The concept and the writin is lively, but not particularly insightful. The crude humor here is so tame as to be almost invisible — Doris and Roz seem shocked at their own ability to use profanity. At least the penis jokes are mild allusions, not in-your-face demonstrations. One running joke in the office is an exaggeration that doesn’t fit the film’s otherwise realistic tone: the annoying office manager swaps all the chairs for posture-enhancing ball-chairs. People bounce as they type at their workstations. Doris is crazy enough to ask John to re-inflate her ball while she’s sitting on it. For a crude ‘let’s get close and start pumping’ gag, it’s fairly cute.
Director Michael Showalter wrote the screenplay with Laura Teruso, expanding on her student film Doris and the Intern. They express the workings of Doris’ mind through a number of fantasy scenes. Her first encounters with John are suddenly incredibly successful — he calls her ‘hot,’ she imagines that he takes his shirt off, etc. Then we cut back to reality and nothing of the kind has happened. On one level this is great, as the movie doesn’t mock older folks for engaging in sex fantasies. Doris keeps her dignity. But watching her drift toward an inevitable social catastrophe makes us uncomfortable. It’s the fact that there are too many lost souls like Doris. We don’t see her getting a grip on herself, and any outcome other than an emotional crash landing just isn’t going to be very credible.
Not to be too cynical, but unless office politics have changed in eight years, Doris’s job situation seems more than a little false. Let me digress. I’ve worked in upscale offices like Doris and John’s. Every office culture is different, but I can’t imagine an employee like Doris keeping her job very long. The discrimination against experienced older workers, mostly women, was rough. Management had ways of eliminating ‘people that ran counter to the company image.’ Is my take on this skewed, or does it seem likely that a funny duck like Doris would be one of the first to be culled from the flock? She has no visible protector, and she doesn’t seem indispensable. Sure, she’s hiding in the accounts department. In more than one job, I felt that people were being let go because Executive so-and-so didn’t like walking by their cubicle.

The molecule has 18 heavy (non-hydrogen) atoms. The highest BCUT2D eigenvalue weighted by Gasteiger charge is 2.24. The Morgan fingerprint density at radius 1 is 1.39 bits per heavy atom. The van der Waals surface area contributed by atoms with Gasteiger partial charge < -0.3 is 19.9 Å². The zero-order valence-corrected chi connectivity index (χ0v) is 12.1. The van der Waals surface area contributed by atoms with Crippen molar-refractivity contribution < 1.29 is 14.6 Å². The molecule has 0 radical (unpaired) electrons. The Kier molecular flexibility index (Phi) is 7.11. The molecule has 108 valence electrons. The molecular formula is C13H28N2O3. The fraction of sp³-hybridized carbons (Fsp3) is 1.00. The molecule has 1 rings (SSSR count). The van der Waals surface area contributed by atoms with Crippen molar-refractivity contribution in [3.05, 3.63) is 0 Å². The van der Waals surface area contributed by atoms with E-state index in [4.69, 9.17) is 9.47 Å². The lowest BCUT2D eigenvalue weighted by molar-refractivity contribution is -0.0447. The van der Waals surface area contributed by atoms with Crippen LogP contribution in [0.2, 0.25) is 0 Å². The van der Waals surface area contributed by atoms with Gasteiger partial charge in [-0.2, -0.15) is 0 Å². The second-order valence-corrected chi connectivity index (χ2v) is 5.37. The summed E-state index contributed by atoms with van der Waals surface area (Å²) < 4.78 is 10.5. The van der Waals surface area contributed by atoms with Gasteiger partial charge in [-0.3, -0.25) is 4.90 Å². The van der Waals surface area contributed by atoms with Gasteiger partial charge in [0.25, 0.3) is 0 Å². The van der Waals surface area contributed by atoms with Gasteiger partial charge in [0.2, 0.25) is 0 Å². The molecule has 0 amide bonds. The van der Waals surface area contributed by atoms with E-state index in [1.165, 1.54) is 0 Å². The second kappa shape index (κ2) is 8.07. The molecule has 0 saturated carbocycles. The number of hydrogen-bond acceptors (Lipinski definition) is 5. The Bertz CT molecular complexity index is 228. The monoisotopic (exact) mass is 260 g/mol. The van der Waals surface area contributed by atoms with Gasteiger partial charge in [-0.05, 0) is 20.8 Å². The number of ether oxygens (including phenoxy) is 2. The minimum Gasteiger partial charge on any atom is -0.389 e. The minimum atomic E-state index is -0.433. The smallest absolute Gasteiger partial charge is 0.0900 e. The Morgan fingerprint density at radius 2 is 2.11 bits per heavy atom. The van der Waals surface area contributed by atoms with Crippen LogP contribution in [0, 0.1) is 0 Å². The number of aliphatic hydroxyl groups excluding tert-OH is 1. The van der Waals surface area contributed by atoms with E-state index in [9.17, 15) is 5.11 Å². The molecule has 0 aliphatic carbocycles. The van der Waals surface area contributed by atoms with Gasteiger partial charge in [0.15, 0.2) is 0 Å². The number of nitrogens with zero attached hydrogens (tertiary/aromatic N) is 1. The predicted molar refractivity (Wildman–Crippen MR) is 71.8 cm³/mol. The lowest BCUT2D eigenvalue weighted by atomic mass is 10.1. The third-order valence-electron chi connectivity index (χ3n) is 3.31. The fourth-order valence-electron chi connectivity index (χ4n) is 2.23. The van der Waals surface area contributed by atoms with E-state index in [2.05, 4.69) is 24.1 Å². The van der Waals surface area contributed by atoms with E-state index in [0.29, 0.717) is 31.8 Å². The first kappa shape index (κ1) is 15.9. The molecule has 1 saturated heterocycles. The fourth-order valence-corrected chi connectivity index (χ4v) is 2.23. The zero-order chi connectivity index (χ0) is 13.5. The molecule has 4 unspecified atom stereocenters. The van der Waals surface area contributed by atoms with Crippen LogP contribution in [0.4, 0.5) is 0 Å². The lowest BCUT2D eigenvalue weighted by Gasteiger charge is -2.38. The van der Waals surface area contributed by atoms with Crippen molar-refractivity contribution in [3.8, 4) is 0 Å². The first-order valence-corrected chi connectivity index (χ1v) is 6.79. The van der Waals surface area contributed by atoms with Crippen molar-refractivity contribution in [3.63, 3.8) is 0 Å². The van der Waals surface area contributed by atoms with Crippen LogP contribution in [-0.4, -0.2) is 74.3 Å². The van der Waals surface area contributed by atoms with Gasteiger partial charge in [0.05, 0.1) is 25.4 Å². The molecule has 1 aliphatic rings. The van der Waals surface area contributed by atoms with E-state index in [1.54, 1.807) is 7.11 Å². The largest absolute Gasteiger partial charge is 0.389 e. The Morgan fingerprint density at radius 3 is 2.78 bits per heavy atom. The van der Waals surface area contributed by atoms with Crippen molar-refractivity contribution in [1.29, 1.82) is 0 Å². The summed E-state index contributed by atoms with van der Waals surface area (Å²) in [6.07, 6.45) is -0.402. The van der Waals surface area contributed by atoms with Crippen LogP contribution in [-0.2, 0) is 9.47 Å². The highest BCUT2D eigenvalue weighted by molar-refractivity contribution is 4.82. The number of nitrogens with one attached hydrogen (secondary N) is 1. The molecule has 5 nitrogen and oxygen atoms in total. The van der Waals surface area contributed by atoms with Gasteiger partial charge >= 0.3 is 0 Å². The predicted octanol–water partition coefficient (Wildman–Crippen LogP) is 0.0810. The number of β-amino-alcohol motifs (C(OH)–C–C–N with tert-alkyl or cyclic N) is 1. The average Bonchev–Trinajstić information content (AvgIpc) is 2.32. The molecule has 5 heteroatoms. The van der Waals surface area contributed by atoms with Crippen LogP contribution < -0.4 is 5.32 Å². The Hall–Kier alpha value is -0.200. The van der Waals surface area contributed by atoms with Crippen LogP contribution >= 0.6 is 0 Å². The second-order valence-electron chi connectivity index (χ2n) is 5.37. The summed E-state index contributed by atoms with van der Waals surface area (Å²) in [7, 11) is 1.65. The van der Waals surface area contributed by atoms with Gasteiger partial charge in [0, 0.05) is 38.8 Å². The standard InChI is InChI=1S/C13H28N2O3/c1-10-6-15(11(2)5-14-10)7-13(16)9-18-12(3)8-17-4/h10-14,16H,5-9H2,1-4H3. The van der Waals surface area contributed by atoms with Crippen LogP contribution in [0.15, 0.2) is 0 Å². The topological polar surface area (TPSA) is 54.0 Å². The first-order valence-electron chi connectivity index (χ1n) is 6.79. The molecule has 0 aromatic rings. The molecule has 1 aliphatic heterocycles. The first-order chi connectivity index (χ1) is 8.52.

So in my view Doris’ place of work is exceptionally forgivine, and populated with thoughtful and polite people, most of them sweet and cute, that don’t roll their eyeballs at Doris’s awkwardness. It’s meant to be broad comedy, but I know of no corporate atmosphere that would tolerate Doris’s behavior when she’s pursuing John. She barges into meetings, shouts out across the cubicles, and interrupts a big boss when he’s on the phone. Nobody seems aware of Doris’ blatant attraction to John. The broad situations are at odd with the supposedly realistic setting.
Outside the office things improve. If Doris has noise-resistant ears, I guess she could survive a techno concert. John’s music friends and office co-workers might think she’s cute and be sincerely friendly. But we hear no snide remarks and see few condescending reactions. I think it’s a bit of a fairy tale that social interaction is this benign — this must be some kind of miracle youth world where nobody is maliciously insecure, or overly competitive. The gallery of quirky young people Doris talks with – everybody is assigned an odd quality — is fairly charming. Maybe the idea is to make young hipster kids seem less scary to dotty old ladies? Honestly, I’ve not seen this much open-mindedness, good manners and social acceptance across various generational barriers, not when I was in my twenties and certainly not now. Hello, My Name Is Doris is strained even if its heart is in a very good place.
Or am I just too cynical? Hello, My Name Is Doris isn’t trying to be a documentary about older folks in the working world. The show sketches Doris’s home life well. The actions of the domineering brother and his vicious wife are no exaggeration if you’ve seen how vultures relatives behave when they smell a possible inheritance. Some of the scenes with Tyne Daly’s Roz are very good, especially her feelings of abandonment when Doris opts for a Thanksgiving party with John.